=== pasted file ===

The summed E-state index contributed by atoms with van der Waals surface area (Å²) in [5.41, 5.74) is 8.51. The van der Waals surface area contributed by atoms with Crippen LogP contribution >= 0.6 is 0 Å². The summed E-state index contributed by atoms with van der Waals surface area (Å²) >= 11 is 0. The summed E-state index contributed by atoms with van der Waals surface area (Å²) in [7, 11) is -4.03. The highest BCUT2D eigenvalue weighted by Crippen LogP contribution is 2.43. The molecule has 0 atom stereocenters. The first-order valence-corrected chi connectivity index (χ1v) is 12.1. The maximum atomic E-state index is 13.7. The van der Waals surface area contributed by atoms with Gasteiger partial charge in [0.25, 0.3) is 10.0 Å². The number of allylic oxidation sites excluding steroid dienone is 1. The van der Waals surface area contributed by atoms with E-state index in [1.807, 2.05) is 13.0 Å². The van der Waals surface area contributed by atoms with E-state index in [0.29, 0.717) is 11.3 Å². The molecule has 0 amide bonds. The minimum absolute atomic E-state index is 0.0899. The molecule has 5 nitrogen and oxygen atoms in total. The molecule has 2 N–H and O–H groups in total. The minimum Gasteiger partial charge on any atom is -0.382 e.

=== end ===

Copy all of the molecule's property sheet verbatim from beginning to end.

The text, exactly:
The summed E-state index contributed by atoms with van der Waals surface area (Å²) in [5.41, 5.74) is 8.51. The van der Waals surface area contributed by atoms with Crippen LogP contribution >= 0.6 is 0 Å². The summed E-state index contributed by atoms with van der Waals surface area (Å²) >= 11 is 0. The summed E-state index contributed by atoms with van der Waals surface area (Å²) in [7, 11) is -4.03. The highest BCUT2D eigenvalue weighted by Crippen LogP contribution is 2.43. The molecule has 0 atom stereocenters. The first-order valence-corrected chi connectivity index (χ1v) is 12.1. The maximum atomic E-state index is 13.7. The van der Waals surface area contributed by atoms with Gasteiger partial charge in [0.25, 0.3) is 10.0 Å². The number of allylic oxidation sites excluding steroid dienone is 1. The van der Waals surface area contributed by atoms with E-state index in [1.807, 2.05) is 13.0 Å². The van der Waals surface area contributed by atoms with E-state index in [0.29, 0.717) is 11.3 Å². The molecule has 0 amide bonds. The minimum absolute atomic E-state index is 0.0899. The molecule has 5 nitrogen and oxygen atoms in total. The molecule has 2 N–H and O–H groups in total. The minimum Gasteiger partial charge on any atom is -0.382 e.